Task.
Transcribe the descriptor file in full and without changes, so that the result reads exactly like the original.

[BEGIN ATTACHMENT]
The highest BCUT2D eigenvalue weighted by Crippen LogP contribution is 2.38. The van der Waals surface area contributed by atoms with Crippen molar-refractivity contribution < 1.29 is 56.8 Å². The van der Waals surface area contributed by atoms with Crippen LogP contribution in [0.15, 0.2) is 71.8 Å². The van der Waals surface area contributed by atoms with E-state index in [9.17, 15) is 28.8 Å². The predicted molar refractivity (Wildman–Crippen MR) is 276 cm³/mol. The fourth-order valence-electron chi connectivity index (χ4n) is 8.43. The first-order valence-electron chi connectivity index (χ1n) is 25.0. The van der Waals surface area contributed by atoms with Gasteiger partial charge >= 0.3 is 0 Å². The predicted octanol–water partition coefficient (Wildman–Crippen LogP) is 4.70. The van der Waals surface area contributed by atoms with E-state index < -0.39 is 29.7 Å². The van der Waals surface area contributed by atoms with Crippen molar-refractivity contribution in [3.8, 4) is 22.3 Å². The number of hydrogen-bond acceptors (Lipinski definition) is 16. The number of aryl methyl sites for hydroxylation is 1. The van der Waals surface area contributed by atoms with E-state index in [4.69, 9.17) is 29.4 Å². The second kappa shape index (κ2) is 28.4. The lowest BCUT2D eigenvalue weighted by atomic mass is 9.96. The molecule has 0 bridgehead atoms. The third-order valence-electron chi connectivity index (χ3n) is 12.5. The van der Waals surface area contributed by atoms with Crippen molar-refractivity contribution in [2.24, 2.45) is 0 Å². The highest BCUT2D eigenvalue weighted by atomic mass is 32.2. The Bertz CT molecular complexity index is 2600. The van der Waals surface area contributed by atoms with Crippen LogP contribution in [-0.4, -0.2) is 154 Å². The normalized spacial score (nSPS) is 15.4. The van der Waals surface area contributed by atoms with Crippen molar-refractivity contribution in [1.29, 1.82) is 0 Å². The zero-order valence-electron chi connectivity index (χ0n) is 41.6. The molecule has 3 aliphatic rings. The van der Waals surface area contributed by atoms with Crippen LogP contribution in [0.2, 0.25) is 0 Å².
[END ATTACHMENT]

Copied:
The highest BCUT2D eigenvalue weighted by Crippen LogP contribution is 2.38. The van der Waals surface area contributed by atoms with Crippen molar-refractivity contribution < 1.29 is 56.8 Å². The van der Waals surface area contributed by atoms with Crippen LogP contribution in [0.15, 0.2) is 71.8 Å². The van der Waals surface area contributed by atoms with E-state index in [9.17, 15) is 28.8 Å². The predicted molar refractivity (Wildman–Crippen MR) is 276 cm³/mol. The fourth-order valence-electron chi connectivity index (χ4n) is 8.43. The first-order valence-electron chi connectivity index (χ1n) is 25.0. The van der Waals surface area contributed by atoms with Gasteiger partial charge >= 0.3 is 0 Å². The predicted octanol–water partition coefficient (Wildman–Crippen LogP) is 4.70. The van der Waals surface area contributed by atoms with E-state index < -0.39 is 29.7 Å². The van der Waals surface area contributed by atoms with Crippen molar-refractivity contribution in [3.8, 4) is 22.3 Å². The number of hydrogen-bond acceptors (Lipinski definition) is 16. The number of aryl methyl sites for hydroxylation is 1. The van der Waals surface area contributed by atoms with E-state index in [4.69, 9.17) is 29.4 Å². The second kappa shape index (κ2) is 28.4. The lowest BCUT2D eigenvalue weighted by atomic mass is 9.96. The molecule has 0 bridgehead atoms. The third-order valence-electron chi connectivity index (χ3n) is 12.5. The van der Waals surface area contributed by atoms with Crippen molar-refractivity contribution in [2.24, 2.45) is 0 Å². The highest BCUT2D eigenvalue weighted by atomic mass is 32.2. The Bertz CT molecular complexity index is 2600. The van der Waals surface area contributed by atoms with Crippen LogP contribution in [-0.4, -0.2) is 154 Å². The normalized spacial score (nSPS) is 15.4. The van der Waals surface area contributed by atoms with Crippen molar-refractivity contribution in [1.29, 1.82) is 0 Å². The zero-order valence-electron chi connectivity index (χ0n) is 41.6. The molecule has 3 aliphatic rings. The van der Waals surface area contributed by atoms with Crippen LogP contribution in [0.2, 0.25) is 0 Å².